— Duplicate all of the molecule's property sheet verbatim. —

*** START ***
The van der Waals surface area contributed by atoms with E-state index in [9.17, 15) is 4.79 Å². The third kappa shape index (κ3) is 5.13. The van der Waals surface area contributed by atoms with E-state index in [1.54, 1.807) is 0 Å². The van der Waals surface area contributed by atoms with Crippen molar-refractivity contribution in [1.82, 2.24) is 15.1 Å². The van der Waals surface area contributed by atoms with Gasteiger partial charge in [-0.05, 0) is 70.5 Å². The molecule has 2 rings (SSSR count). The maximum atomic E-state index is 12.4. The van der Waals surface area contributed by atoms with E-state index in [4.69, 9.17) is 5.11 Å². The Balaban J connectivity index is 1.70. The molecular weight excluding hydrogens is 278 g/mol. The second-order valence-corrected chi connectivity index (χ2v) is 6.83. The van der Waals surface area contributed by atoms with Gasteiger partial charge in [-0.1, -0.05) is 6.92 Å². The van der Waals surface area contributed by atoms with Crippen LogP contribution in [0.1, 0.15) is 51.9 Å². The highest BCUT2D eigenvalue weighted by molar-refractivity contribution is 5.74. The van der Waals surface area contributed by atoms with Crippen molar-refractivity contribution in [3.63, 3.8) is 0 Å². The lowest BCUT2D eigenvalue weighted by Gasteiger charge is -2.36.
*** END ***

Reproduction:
The van der Waals surface area contributed by atoms with E-state index in [9.17, 15) is 4.79 Å². The third kappa shape index (κ3) is 5.13. The van der Waals surface area contributed by atoms with E-state index in [1.54, 1.807) is 0 Å². The van der Waals surface area contributed by atoms with Crippen molar-refractivity contribution in [1.82, 2.24) is 15.1 Å². The van der Waals surface area contributed by atoms with Gasteiger partial charge in [-0.05, 0) is 70.5 Å². The molecule has 2 rings (SSSR count). The maximum atomic E-state index is 12.4. The van der Waals surface area contributed by atoms with E-state index in [4.69, 9.17) is 5.11 Å². The Balaban J connectivity index is 1.70. The molecular weight excluding hydrogens is 278 g/mol. The second-order valence-corrected chi connectivity index (χ2v) is 6.83. The van der Waals surface area contributed by atoms with Gasteiger partial charge in [-0.1, -0.05) is 6.92 Å². The van der Waals surface area contributed by atoms with Crippen LogP contribution in [0.1, 0.15) is 51.9 Å². The highest BCUT2D eigenvalue weighted by molar-refractivity contribution is 5.74. The van der Waals surface area contributed by atoms with Crippen molar-refractivity contribution in [3.63, 3.8) is 0 Å². The lowest BCUT2D eigenvalue weighted by Gasteiger charge is -2.36.